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Mental Health First Aid Law Proposed In Parliament

Image source, UK Parliament

Image caption, Dean Russell told MPs requiring businesses to offer mental health first aid training would save lives

By Peter Saull

BBC political correspondent

A new law requiring businesses to offer mental health first aid training has been presented to parliament.

Tory MP Dean Russell told the Commons the move will lead to more people spotting the early signs of mental health issues in the workplace.

Many businesses already offer mental health training to first aiders, but it is not a legal requirement.

Mr Russell told MPs that requiring mental health first aid training in the workplace would save lives.

“People do not always wear bandages to show where they have anxiety and depression,” he told MPs.

“This Bill will simply mean that workers have a person to signpost them to the help and support they need, when they need it.”

The idea has been discussed for several years.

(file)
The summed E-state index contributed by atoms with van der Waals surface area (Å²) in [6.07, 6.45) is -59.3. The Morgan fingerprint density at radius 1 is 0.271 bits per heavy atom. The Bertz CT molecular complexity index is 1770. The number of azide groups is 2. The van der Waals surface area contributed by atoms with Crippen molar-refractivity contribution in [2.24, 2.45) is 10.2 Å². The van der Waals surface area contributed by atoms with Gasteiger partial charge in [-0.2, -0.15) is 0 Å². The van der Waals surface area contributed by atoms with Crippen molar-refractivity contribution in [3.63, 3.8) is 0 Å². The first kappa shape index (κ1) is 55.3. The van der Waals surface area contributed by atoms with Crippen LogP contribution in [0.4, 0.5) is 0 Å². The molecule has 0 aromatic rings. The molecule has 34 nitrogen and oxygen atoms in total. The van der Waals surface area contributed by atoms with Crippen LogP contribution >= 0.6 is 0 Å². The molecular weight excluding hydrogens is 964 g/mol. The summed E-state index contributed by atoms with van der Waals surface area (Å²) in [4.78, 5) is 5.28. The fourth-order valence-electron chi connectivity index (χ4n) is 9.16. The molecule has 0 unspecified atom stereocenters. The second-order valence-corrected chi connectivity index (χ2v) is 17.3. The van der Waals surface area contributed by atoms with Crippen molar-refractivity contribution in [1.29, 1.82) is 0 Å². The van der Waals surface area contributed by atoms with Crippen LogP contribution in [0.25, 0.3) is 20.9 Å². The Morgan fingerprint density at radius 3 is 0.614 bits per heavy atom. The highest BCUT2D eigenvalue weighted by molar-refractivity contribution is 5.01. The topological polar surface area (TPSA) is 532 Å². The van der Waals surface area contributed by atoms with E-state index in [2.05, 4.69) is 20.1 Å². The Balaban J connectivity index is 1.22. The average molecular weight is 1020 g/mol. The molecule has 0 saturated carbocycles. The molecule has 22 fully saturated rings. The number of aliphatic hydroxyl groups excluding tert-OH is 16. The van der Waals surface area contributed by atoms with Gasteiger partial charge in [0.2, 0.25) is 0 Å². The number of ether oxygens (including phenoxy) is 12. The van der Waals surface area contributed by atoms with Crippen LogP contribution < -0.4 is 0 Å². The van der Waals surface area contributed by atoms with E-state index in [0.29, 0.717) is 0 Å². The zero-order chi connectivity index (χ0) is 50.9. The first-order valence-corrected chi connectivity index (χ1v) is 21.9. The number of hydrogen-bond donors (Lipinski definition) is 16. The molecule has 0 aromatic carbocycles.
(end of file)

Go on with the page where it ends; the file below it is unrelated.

In 2018, a petition for the “Where’s Your Head At!” campaign for a mandatory mental health first aider in every place of work attracted more than 200,000 signatures.

The extra training would come at a cost to businesses, but campaigners highlight the growing number of workdays lost to poor mental health.

The Health and Safety Executive estimates that mental illness accounted for around half of all cases of sick leave last year .

‘Prevent losing others’

Mr Russell believes the change could limit the long-term impact on businesses and the NHS, and ultimately save lives.

“We cannot bring back those we have lost,” he said.

“But through early intervention and ensuring the right signposting at the right time, through this Bill we could possibly prevent losing others in the future.”

Mr Russell proposed the new law as a Ten Minute Rule Bill on Wednesday.

There is rarely enough time for Ten Minute Rule Bills to become law – but they represent an avenue for MPs to raise awareness of issues.

Mr Russel attempt to bring forward similar legislation in 2021, but the Bill failed to go any further.

Health Minister Maria Caulfield watched his speech from the government benches.

Addressing her directly, Mr. Russell said, “This is not a request that will go away and I will be back if needed. It is a simple change that will make a massive difference.”